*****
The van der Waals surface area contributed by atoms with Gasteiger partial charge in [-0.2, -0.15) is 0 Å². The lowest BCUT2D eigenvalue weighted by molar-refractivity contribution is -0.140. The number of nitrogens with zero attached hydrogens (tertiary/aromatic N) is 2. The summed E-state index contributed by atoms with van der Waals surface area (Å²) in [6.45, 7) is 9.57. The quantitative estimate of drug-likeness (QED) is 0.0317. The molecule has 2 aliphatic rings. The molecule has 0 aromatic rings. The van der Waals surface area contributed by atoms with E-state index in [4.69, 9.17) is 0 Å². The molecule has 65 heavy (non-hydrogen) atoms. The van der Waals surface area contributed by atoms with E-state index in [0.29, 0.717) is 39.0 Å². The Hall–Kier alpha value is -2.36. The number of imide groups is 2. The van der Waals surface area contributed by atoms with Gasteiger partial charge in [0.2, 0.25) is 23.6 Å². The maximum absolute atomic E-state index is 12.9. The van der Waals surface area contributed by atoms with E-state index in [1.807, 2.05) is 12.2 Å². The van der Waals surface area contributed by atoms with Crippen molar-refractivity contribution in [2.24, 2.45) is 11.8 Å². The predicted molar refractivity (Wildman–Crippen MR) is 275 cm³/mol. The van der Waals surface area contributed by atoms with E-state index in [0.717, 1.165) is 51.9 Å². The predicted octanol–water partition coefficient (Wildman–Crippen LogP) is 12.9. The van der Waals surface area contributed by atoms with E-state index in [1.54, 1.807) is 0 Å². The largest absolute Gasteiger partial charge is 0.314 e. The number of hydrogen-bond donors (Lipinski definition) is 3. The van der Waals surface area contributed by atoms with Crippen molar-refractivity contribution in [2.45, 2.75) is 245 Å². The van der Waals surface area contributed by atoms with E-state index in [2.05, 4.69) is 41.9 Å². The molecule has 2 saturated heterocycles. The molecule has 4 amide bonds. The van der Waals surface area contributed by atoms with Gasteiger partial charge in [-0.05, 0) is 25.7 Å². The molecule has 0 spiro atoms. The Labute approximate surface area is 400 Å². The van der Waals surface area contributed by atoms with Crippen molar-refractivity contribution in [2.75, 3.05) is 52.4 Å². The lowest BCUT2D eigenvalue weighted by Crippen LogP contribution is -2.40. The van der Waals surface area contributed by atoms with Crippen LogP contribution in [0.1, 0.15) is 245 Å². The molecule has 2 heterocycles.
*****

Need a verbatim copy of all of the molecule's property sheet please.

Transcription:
The van der Waals surface area contributed by atoms with Gasteiger partial charge in [-0.2, -0.15) is 0 Å². The lowest BCUT2D eigenvalue weighted by molar-refractivity contribution is -0.140. The number of nitrogens with zero attached hydrogens (tertiary/aromatic N) is 2. The summed E-state index contributed by atoms with van der Waals surface area (Å²) in [6.45, 7) is 9.57. The quantitative estimate of drug-likeness (QED) is 0.0317. The molecule has 2 aliphatic rings. The molecule has 0 aromatic rings. The van der Waals surface area contributed by atoms with E-state index in [4.69, 9.17) is 0 Å². The molecule has 65 heavy (non-hydrogen) atoms. The van der Waals surface area contributed by atoms with E-state index in [0.29, 0.717) is 39.0 Å². The Hall–Kier alpha value is -2.36. The number of imide groups is 2. The van der Waals surface area contributed by atoms with Gasteiger partial charge in [0.2, 0.25) is 23.6 Å². The maximum absolute atomic E-state index is 12.9. The van der Waals surface area contributed by atoms with E-state index in [1.807, 2.05) is 12.2 Å². The van der Waals surface area contributed by atoms with Crippen molar-refractivity contribution in [2.24, 2.45) is 11.8 Å². The predicted molar refractivity (Wildman–Crippen MR) is 275 cm³/mol. The van der Waals surface area contributed by atoms with E-state index in [0.717, 1.165) is 51.9 Å². The predicted octanol–water partition coefficient (Wildman–Crippen LogP) is 12.9. The van der Waals surface area contributed by atoms with E-state index in [1.54, 1.807) is 0 Å². The largest absolute Gasteiger partial charge is 0.314 e. The number of hydrogen-bond donors (Lipinski definition) is 3. The van der Waals surface area contributed by atoms with Crippen molar-refractivity contribution in [2.45, 2.75) is 245 Å². The van der Waals surface area contributed by atoms with E-state index in [2.05, 4.69) is 41.9 Å². The molecule has 2 saturated heterocycles. The molecule has 4 amide bonds. The van der Waals surface area contributed by atoms with Gasteiger partial charge in [-0.05, 0) is 25.7 Å². The molecule has 0 spiro atoms. The Labute approximate surface area is 400 Å². The van der Waals surface area contributed by atoms with Crippen molar-refractivity contribution in [2.75, 3.05) is 52.4 Å². The lowest BCUT2D eigenvalue weighted by Crippen LogP contribution is -2.40. The van der Waals surface area contributed by atoms with Crippen LogP contribution in [0.1, 0.15) is 245 Å². The molecule has 2 heterocycles.